the surface wind) slows down the airplane after touchdown.
Since air transport is risky compared to the other modes of
transport that involves a large number of human lives, it is
crucial that all countries work together as one entity in the
skies, irrespective of the political or geographical boundaries
and conflicts of the territories miles beneath it.
ATC has succeeded in achieving this task by dividing the
entire globe into several FIRs (Flight Information Region).
Each FIR is monitored and guided by ATC every minute. The
ICAO (International Civil Aviation Organization) along with
WMO (World Meteorological Organization) co-ordinates all
the regulations stated by the ATC and communicates the
information to the concerned officers with the help of TAFOR
(Terminal Airport Forecast) every six hours.
On the whole, meteorology and aviation are two distinct
branches of Science that, when co-existed, can establish a
sense of welfare for all the air travellers. Altogether,
meteorology – with its steady progress since 3000 BC – has
facilitated in amending the phrase, „Sky is the limit‟ to „Sky is
the lane!‟
ACKNOWLEDGMENT
I would like to thank my faculty, Mrs. Sumathi, who was my
lecturer for the course,“Introduction to Airport Management”,
for her meticulous support in this project as a teacher, a guide
and a mentor.
REFERENCES
[1]. Meteorology and Weather by C. Ranganathan
[2]. https://en.wikipedia.org/wiki/Category:Aviation_meteorology
[3]. https://www.google.co.in/
[4]. https://www.rmets.org/weather-and-climate/climate-
change/google-earth-and-climate-change
[5]. http://www.nwclimate.org/guides/meteorological-instrumentation/
[6]. http://www.experimentalaircraft.info/wx/weather-fog-1.php
[7]. Engineering Geology by Subinoy Gangopadhyay
[8]. https://www.worldweatheronline.com/
[9]. https://www.timeanddate.com/

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Aviation Meteorology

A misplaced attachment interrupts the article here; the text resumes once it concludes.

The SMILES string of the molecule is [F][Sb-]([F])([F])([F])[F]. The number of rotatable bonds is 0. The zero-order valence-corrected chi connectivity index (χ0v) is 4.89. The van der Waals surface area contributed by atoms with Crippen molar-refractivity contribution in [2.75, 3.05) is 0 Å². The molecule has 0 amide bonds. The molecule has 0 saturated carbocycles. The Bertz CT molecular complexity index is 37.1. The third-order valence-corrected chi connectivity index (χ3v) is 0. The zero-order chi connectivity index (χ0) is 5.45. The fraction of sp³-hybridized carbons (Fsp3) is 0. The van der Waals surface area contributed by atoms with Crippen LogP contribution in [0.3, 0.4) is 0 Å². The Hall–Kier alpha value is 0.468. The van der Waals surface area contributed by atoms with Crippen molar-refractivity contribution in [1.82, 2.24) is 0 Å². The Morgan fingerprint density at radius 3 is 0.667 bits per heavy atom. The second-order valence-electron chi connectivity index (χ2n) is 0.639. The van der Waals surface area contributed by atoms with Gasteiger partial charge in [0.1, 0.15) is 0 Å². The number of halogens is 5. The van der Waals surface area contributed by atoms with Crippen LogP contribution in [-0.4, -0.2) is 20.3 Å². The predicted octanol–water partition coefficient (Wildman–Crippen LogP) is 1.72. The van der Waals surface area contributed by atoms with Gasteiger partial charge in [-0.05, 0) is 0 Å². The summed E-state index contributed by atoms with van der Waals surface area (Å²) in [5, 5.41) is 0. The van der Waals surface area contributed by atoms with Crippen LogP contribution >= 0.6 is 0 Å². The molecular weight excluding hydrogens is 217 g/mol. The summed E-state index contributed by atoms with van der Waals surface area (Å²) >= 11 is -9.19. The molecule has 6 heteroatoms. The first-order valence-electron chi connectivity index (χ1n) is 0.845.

• 1. International Journal of Latest Technology in Engineering, Management & Applied Science (IJLTEMAS) Volume VI, Issue VIIIS, August 2017 | ISSN 2278-2540 www.ijltemas.in Page 90 Aviation Meteorology Yashmitha Kumaran, N. Sumathi Amrita Vishwa Vidyapeetham, Coimbatore, Tamil Nadu, India Abstract: - The purpose of this paper is to highlight the general terms and definitions that falls under the ‘common set’ in the intersection of the sets Meteorology and Aerospace Engineering. It begins with the universal explanations for the meteorological phenomena under the ‘common set’ followed by the categorization of clouds and their influences on the aerial vehicles, the instrumentation used in Aeronautics to determine the required Meteorological quantities, factors affecting aviation, effects of aviation on the clouds, and the corresponding protocols involved in deciphering the ‘common set’ elements. It also talks about the relation between airport construction and Geology prior to concluding with the uses and successes of Meteorology in the field of Aerospace. I. INTRODUCTION eteorology is the study of forecasting the changes in weather due to a large scale atmospheric circulation. It is also referred to as the interaction of the ocean with the atmosphere as a result of Sun‟s energy received in the formof radiation, resulting in the occurrence of all the weather phenomena. The Earth’s Atmosphere covers an average altitude of 100 km vertically above MSL (Mean Sea Level). The atmosphere comprises of various gases, dominated by Nitrogen, Oxygen, Argon, Carbon dioxide and substances like the Ozone, water vapour, and other trace elements, with percentage compositions as shown in Fig.1. Furthermore, the variables that influence the atmosphere are temperature, pressure, humidity, cloudiness and winds. The atmosphere plays a major role in protecting the Earth‟s life forms from the solar radiations, cosmic rays and meteoroids. It is also responsible for maintaining the Earth‟s global temperature by insolation, reflection and circulation, and for the scattering of sunlight, which enables us to perceive various colours. Oceans have a diurnal variation of just 2 to 3C and they consist of two separate layers of water, warm and cold. The layer of separation is called thermocline. The upper (warm) layer is a heat reservoir and is 150 to 200 meters deep. This is the cause for the genesis of several aquatic circulations like the cyclones, the hurricanes and the typhoons. The Earth is at an average distance of 149,600,000 km from the Sun. There is a misconception that the seasons are caused due to the Earth‟s position from the Sun. But the perihelion or the aphelion does not govern the climatic changes: it is the 23.4 tilt of the Earth that impacts the climate. Coriolis force is an inertial force acting on objects that move relative to a rotating reference frame. It was discovered by the French Scientist Gaspard-Gustave de Coriolis in 1835. He explained that the rotation of the Earth introduced a deflecting force on winds and oceans such that the objects in the Northern hemisphere are deflected to the right and those in the Southern hemisphere are deflected to the left. Thus, the fluid patterns are clockwise in the North and anti-clockwise in the South. Clouds are of three types: low, medium and high. Each type is further classified depending upon the altitude at which they exist. 76% 21% 1%0%2% Fig. 1: Atmospheric Composition Nitrogen Oxygen Argon Carbon dioxide M